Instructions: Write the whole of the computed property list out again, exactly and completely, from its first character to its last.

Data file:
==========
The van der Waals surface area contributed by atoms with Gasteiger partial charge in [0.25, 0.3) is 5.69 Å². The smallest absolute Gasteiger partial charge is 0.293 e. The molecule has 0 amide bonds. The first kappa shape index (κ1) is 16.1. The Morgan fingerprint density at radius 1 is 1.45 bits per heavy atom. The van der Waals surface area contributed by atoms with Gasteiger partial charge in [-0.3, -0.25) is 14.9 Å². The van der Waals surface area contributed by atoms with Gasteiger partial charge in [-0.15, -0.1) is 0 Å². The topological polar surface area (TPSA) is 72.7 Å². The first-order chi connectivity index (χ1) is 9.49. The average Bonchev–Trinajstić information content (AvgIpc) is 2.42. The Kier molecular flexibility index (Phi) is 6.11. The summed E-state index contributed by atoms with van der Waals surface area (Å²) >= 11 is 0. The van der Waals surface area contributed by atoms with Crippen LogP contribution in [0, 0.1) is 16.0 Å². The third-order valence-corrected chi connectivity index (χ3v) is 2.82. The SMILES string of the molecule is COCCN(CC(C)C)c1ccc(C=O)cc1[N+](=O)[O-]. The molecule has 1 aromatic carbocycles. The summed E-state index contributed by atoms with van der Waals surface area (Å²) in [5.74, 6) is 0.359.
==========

The van der Waals surface area contributed by atoms with Gasteiger partial charge in [0.25, 0.3) is 5.69 Å². The smallest absolute Gasteiger partial charge is 0.293 e. The molecule has 0 amide bonds. The first kappa shape index (κ1) is 16.1. The Morgan fingerprint density at radius 1 is 1.45 bits per heavy atom. The van der Waals surface area contributed by atoms with Gasteiger partial charge in [-0.3, -0.25) is 14.9 Å². The van der Waals surface area contributed by atoms with Gasteiger partial charge in [-0.15, -0.1) is 0 Å². The topological polar surface area (TPSA) is 72.7 Å². The first-order chi connectivity index (χ1) is 9.49. The average Bonchev–Trinajstić information content (AvgIpc) is 2.42. The Kier molecular flexibility index (Phi) is 6.11. The summed E-state index contributed by atoms with van der Waals surface area (Å²) >= 11 is 0. The van der Waals surface area contributed by atoms with Crippen LogP contribution in [0, 0.1) is 16.0 Å². The third-order valence-corrected chi connectivity index (χ3v) is 2.82. The SMILES string of the molecule is COCCN(CC(C)C)c1ccc(C=O)cc1[N+](=O)[O-]. The molecule has 1 aromatic carbocycles. The summed E-state index contributed by atoms with van der Waals surface area (Å²) in [5.74, 6) is 0.359.